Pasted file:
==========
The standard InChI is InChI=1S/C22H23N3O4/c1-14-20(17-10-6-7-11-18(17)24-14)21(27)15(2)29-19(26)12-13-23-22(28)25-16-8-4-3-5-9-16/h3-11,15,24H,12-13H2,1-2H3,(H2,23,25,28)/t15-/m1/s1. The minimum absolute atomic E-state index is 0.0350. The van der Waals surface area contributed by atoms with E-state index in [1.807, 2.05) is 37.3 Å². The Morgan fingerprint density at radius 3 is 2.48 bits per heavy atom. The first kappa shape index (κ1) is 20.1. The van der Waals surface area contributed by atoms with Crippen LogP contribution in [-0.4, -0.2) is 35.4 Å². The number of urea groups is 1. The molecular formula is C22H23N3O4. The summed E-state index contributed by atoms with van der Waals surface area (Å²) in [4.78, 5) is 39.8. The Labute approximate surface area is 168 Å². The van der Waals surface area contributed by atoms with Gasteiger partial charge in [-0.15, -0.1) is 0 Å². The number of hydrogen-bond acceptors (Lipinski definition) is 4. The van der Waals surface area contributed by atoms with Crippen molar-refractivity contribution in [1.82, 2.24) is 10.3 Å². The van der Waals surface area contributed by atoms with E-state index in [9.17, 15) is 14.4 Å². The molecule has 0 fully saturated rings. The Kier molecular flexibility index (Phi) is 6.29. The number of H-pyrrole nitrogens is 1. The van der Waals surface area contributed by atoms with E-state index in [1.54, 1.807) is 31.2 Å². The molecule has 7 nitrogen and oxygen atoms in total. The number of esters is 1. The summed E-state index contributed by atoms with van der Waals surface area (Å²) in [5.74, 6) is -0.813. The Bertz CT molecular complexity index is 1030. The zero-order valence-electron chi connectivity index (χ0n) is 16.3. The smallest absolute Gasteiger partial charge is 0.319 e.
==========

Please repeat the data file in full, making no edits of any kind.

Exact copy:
The standard InChI is InChI=1S/C22H23N3O4/c1-14-20(17-10-6-7-11-18(17)24-14)21(27)15(2)29-19(26)12-13-23-22(28)25-16-8-4-3-5-9-16/h3-11,15,24H,12-13H2,1-2H3,(H2,23,25,28)/t15-/m1/s1. The minimum absolute atomic E-state index is 0.0350. The van der Waals surface area contributed by atoms with E-state index in [1.807, 2.05) is 37.3 Å². The Morgan fingerprint density at radius 3 is 2.48 bits per heavy atom. The first kappa shape index (κ1) is 20.1. The van der Waals surface area contributed by atoms with Crippen LogP contribution in [-0.4, -0.2) is 35.4 Å². The number of urea groups is 1. The molecular formula is C22H23N3O4. The summed E-state index contributed by atoms with van der Waals surface area (Å²) in [4.78, 5) is 39.8. The Labute approximate surface area is 168 Å². The van der Waals surface area contributed by atoms with Gasteiger partial charge in [-0.15, -0.1) is 0 Å². The number of hydrogen-bond acceptors (Lipinski definition) is 4. The van der Waals surface area contributed by atoms with Crippen molar-refractivity contribution in [1.82, 2.24) is 10.3 Å². The van der Waals surface area contributed by atoms with E-state index in [9.17, 15) is 14.4 Å². The molecule has 0 fully saturated rings. The Kier molecular flexibility index (Phi) is 6.29. The number of H-pyrrole nitrogens is 1. The van der Waals surface area contributed by atoms with E-state index in [1.54, 1.807) is 31.2 Å². The molecule has 7 nitrogen and oxygen atoms in total. The number of esters is 1. The summed E-state index contributed by atoms with van der Waals surface area (Å²) in [5.74, 6) is -0.813. The Bertz CT molecular complexity index is 1030. The zero-order valence-electron chi connectivity index (χ0n) is 16.3. The smallest absolute Gasteiger partial charge is 0.319 e.